Another common mistake are the misuse of the words to, too, and two; they’re, there, and their; you’re and your.
I know this is a bit basic, but these are the errors I see most often. The English language can be confusing when there are words, called homonyms, which sound like other words but have different spellings and meanings. (E.g. To, two, too; you’re, your; meat, meet; buy, by, bye; bear, bare; its, it’s; for, fore, four; brake, break; sent, scent, cent; principal, principle; the list is endless.) Here’s a link, which I’ll figure out how to add, that will take you to a page with a large list of homonyms.
Here is the definition for homonym:
Homonym – noun – each of two words (or more) having the same pronunciation but different meanings, origins, or spelling. (Keep in mind that some homonyms can have the same spelling but still mean different things: E.g. a dog’s bark; tree bark)
Here’s the lesson; I’ll try to keep this as brief as I can.
Let’s start with to, too, and two.
The easy part is that we all know that this spelling of two is the number. Moving on.
Here’s where some people have difficulties: to/too.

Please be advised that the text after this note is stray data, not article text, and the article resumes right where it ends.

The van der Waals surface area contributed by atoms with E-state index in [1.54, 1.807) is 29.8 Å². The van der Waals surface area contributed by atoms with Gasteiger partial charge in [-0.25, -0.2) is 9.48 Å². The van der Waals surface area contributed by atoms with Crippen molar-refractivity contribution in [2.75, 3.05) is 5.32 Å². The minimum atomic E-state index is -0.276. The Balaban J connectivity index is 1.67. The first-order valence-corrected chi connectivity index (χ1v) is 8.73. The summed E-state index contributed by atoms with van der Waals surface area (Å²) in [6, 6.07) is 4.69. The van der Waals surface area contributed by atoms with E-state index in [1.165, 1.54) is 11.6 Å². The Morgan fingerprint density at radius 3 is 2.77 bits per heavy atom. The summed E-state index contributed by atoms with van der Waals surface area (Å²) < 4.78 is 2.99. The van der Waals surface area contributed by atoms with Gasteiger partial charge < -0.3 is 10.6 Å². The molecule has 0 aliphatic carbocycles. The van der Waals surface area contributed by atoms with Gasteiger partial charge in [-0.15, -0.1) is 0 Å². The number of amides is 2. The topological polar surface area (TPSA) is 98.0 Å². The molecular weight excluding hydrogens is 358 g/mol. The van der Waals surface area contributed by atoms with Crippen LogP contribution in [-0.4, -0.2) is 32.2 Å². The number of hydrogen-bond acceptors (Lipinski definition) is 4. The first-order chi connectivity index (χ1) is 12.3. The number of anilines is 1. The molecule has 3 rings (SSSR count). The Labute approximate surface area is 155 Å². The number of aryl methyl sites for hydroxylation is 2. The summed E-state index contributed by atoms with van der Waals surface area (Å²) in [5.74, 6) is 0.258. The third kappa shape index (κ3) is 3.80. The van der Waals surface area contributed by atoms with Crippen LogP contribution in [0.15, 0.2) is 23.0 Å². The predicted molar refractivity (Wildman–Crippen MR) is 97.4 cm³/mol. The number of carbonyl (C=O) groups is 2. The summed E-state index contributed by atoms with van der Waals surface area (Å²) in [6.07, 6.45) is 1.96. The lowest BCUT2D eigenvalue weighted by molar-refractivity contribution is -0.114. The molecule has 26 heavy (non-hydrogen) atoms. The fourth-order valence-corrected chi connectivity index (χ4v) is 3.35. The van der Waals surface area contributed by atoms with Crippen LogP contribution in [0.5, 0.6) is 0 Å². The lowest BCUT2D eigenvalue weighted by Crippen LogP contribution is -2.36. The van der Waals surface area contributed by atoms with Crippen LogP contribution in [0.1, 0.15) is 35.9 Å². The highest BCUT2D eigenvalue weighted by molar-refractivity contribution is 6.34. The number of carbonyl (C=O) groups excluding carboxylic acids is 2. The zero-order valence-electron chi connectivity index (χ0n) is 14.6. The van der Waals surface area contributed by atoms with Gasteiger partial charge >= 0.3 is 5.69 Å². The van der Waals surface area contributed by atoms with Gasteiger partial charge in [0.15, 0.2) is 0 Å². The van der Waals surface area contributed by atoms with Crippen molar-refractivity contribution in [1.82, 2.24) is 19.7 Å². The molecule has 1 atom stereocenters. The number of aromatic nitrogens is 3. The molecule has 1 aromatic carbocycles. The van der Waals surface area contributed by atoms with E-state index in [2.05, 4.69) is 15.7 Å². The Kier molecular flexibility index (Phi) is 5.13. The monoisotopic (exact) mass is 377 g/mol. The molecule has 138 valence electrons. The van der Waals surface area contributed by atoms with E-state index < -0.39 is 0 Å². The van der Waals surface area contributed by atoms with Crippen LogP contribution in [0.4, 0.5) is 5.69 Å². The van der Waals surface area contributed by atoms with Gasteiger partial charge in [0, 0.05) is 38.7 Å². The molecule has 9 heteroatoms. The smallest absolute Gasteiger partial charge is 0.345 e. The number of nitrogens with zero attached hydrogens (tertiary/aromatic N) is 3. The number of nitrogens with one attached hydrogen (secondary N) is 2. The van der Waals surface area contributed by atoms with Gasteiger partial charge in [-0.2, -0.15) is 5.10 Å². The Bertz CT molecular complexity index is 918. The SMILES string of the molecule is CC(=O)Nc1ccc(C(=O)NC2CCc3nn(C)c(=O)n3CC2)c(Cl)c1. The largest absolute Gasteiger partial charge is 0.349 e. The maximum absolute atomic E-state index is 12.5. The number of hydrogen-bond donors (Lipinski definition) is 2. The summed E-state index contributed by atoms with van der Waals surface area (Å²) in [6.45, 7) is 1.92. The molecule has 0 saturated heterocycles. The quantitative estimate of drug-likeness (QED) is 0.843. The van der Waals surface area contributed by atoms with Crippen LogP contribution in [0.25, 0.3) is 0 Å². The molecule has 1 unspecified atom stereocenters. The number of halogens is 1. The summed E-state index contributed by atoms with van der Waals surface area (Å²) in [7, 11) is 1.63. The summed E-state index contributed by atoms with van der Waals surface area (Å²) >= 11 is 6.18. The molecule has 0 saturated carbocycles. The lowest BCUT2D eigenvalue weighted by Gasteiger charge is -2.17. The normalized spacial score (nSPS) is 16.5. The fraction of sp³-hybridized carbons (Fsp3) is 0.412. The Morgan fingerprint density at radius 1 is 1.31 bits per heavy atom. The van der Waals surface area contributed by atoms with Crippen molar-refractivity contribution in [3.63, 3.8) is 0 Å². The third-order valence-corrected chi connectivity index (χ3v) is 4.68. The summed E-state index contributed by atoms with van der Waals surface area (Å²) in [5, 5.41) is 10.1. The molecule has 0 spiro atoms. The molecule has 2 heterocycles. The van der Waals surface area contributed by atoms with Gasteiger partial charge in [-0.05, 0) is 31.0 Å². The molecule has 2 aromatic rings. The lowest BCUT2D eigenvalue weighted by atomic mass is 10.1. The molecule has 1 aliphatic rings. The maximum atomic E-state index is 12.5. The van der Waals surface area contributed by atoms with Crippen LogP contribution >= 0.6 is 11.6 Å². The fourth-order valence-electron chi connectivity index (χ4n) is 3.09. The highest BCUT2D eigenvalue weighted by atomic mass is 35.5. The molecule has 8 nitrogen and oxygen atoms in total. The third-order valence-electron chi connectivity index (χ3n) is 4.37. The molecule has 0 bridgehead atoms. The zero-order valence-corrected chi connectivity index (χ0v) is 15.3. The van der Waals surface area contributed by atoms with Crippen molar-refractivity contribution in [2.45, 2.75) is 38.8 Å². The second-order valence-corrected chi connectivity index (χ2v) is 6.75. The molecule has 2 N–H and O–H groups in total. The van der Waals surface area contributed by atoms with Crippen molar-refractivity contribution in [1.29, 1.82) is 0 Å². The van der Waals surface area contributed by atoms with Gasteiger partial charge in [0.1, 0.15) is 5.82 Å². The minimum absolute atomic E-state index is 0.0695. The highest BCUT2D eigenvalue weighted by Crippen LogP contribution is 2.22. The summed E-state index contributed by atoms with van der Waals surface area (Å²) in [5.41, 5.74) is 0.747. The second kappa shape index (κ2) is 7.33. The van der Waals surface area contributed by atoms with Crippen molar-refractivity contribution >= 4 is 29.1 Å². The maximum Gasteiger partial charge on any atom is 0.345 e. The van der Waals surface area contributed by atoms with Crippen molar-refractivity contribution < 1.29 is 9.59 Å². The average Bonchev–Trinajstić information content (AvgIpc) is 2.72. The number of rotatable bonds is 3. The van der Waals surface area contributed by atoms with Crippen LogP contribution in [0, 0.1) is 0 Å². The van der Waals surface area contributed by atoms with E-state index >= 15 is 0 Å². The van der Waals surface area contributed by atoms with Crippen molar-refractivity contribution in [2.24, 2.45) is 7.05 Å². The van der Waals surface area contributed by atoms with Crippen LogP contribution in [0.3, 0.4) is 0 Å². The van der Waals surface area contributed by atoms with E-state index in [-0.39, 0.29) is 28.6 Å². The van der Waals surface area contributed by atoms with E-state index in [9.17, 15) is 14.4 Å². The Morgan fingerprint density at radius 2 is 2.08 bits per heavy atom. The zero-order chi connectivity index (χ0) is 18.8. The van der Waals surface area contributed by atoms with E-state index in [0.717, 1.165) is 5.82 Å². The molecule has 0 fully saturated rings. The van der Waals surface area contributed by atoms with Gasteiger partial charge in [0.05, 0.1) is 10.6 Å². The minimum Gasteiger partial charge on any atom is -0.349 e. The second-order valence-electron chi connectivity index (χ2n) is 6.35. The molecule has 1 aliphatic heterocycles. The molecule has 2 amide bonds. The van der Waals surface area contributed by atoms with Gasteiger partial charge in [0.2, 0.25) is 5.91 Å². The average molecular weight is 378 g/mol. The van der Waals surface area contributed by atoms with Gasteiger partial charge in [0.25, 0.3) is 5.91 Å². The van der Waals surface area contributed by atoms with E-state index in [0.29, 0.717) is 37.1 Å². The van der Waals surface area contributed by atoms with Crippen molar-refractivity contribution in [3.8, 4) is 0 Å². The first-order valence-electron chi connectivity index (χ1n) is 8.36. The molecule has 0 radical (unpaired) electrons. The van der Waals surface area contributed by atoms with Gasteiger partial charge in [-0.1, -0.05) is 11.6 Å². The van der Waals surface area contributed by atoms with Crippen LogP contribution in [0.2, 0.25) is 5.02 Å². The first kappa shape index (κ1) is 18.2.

“To,” believe it or not, is a versatile word. Not only is “to” a preposition, meaning it shows direction, location, identifies a person/thing/animal, “to” is also an infinitive marker meaning it comes before the verb and expresses action: I was going to see a movie; I need to buy cereal and milk; I need to wash my laundry. “To” can also be an adverb.
“Too,” on the other hand, is an adverb that can show excessiveness.
E.g. He was driving too fast; Carol ate too much pizza; John’s pants shrunk and are now too small.
“Too,” in most cases, is used as an addition.
E.g. Carol was on the fence about going out to the movies, but once John said he was going, she agreed too; I want pizza, too.
Now we must learn how and when to use each version of to/too.
What helped me learn when to use to and too was the phrase as well. For example, when writing a paper/story/whatever, if I could replace too with as well, in addition, furthermore, moreover then I knew that too was correct and to was not.
John likes pizza too.
John likes pizza as well.
Carol likes to read, but she likes to listen (here we have to before the verb listen) to music (to identifies music) too.
Carol likes to read, but she likes to listen to music as well.
See how too and as well are interchangeable and the sentences still make sense? Now, if you replace the word to with the examples shown above and it does not make sense, then to is the correct word to use. Unless you’re talking about a number count: There are two pillows.
Now moving on to they’re, their, and there.
This is another common error I read all of the time.
Let’s start off with there. “There” shows location. Simple enough? I think so, too/as well.